Chronic Obstructive Pulmonary Disease or COPD may not roll easily off your tongue, but it is the third leading cause of death in the U.S. COPD affects some 24 million persons; of whom only half have been diagnosed. COPD progressively robs a person of their breath.
Although once thought of as an “old man’s disease,” women are disproportionately impacted by COPD. More than 7 million women are living with COPD, and millions more have symptoms but have yet to be diagnosed, according to the American Lung Association’s report, “Taking Her Breath Away: The Rise of COPD in Women.”
According to the Centers for Disease Control (CDC), women 45 to 64 are 51% more likely to have COPD than men of the same age. At age 65 and older, women are still 21% more likely than men to have COPD.
Not only do women have higher rates of COPD than men, women tend to be diagnosed at younger ages and are relatively sicker, using more healthcare resources than men of the same age.
Women also suffer more from co-occurring chronic conditions, including depression, and have an overall lower quality of life once diagnosed with COPD, according to a recent study in “Respiratory Medicine.”
Women with COPD have more frequent disease fl are-ups or exacerbations, which are a sudden worsening of COPD symptoms. These bouts of illness may require urgent or emergency care visits, and hospitalization. Each fl are-up accelerates the progressive loss of breathing ability, eventually leading to long-term disability and death.
According to the CDC, in 2009, nearly 70,000 women in the U.S. died from COPD. The number of COPD deaths among women has more than quadrupled since 1980, and since 2000, the disease has claimed the lives of more women than men in this country each year, accounting for 53% of deaths from COPD in 2009.
Tobacco use is by far the most common cause of COPD in women. However, research has indicated that women with COPD are 1.5 times more likely to have never smoked than men with COPD. This means that women are more susceptible to lung damage from other sources, such as secondhand smoke and outdoor air pollution.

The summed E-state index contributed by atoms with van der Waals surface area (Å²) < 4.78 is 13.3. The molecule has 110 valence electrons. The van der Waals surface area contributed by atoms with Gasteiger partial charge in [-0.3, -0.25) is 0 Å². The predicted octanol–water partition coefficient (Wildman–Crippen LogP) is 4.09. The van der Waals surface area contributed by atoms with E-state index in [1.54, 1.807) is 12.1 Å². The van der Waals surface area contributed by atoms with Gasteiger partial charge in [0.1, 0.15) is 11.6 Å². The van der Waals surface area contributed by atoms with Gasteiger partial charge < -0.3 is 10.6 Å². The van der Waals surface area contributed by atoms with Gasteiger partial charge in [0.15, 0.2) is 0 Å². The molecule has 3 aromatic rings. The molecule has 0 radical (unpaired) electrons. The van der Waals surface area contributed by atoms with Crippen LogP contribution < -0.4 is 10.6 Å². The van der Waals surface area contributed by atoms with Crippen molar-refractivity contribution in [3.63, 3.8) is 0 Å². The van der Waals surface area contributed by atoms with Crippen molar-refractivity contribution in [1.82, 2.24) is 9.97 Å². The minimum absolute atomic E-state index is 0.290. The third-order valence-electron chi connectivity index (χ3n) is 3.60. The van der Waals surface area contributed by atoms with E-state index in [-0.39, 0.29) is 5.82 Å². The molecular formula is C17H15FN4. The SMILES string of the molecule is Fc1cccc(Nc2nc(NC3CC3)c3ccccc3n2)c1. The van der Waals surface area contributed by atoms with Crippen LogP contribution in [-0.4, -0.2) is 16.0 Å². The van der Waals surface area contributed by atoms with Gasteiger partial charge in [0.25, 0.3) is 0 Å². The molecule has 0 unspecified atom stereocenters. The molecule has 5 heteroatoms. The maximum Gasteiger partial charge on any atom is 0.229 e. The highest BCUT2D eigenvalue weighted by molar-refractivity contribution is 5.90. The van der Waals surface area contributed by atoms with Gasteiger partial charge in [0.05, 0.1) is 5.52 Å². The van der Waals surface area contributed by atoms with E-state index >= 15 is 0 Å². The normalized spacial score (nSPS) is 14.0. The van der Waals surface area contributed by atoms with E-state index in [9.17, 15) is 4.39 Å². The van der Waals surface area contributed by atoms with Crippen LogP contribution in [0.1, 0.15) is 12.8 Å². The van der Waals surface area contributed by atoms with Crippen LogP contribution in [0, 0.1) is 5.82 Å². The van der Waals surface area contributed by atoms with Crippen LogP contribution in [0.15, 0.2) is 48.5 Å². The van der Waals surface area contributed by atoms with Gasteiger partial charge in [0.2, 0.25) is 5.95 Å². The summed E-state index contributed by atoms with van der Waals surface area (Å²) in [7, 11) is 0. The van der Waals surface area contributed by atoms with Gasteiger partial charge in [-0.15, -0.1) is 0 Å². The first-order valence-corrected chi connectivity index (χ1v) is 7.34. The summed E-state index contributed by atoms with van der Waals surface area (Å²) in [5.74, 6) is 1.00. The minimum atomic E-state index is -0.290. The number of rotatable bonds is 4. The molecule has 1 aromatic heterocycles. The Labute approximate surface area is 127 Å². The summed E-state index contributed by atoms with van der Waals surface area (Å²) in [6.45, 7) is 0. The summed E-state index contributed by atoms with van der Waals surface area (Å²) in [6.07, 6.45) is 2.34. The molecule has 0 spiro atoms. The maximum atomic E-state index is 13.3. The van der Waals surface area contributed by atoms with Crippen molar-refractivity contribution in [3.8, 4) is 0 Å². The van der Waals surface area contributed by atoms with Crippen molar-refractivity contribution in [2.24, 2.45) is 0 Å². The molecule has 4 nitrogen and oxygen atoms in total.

For example, an analysis by the American Lung Association found that women who are exposed to similar levels of secondhand smoke have a greater risk for lung damage and disease than men. Meaning that our women casino and bar workers face serious occupational risk from workplace smoking. There is no safe level of exposure to secondhand smoke.
In a review by the Network for LGBT Health Equity at CenterLink of Behavioral Risk Factor Surveillance Survey (BRFSS) data from five states, it was found that LGBT people smoke at rates approximately 68% higher than straight people.
Smoking has historically been normalized in the LGBT community, because our socially safe gathering places were bars and clubs where smoking is still allowed under the Nevada Clean Indoor Air Act. So even non-smokers in the LGBT community are exposed to dangerous levels of secondhand smoke. Lesbian, bi and trans women, already at higher risk, have yet another burden of risk in their social settings.
Other studies have found that almost 15 percent of deaths from COPD can be attributed to occupational exposures to environmental toxins. Women with jobs in personal care services, agriculture, textiles, rubber and plastics and sales all had higher risk of developing COPD than men doing comparable work.
Because of women’s historically lower economic status than men, their lack of access to affordable health care coverage could be another factor in the under diagnosis of COPD in women. In general people with lower economic status also experience higher rates of smoking and greater environmental toxin exposure in the workplace.
A woman’s physiology—smaller air passageways and musculature—make women more susceptible to indoor and outdoor air pollutants. Estrogen has also been found to play a role in worsening the lung damage from smoking in women. Transgender women who take estrogen may be at greater risk.
COPD can only be diagnosed by a medical professional using spirometry, a breathing test. Treatment may include pulmonary rehabilitation and inhalant medications to treat symptoms and prevent exacerbations. Only oxygen therapy and quitting smoking have been demonstrated to effectively prolong life in someone living with COPD.
Women’s health advocates and women living with COPD must speak out about the toll that COPD is taking on their lives, and the importance of making it a health care priority. This means learning more about COPD and how it affects women; advocating for women’s healthcare; urging women to quit smoking now, and speaking up for the women in your life who are at risk from this disease that is taking their breath away.
Richard Davis is a health educator at Dignity Health – St. Rose Dominican Hospitals. Mr. Davis also writes special features and theatre reviews for Las Vegas Spectrum.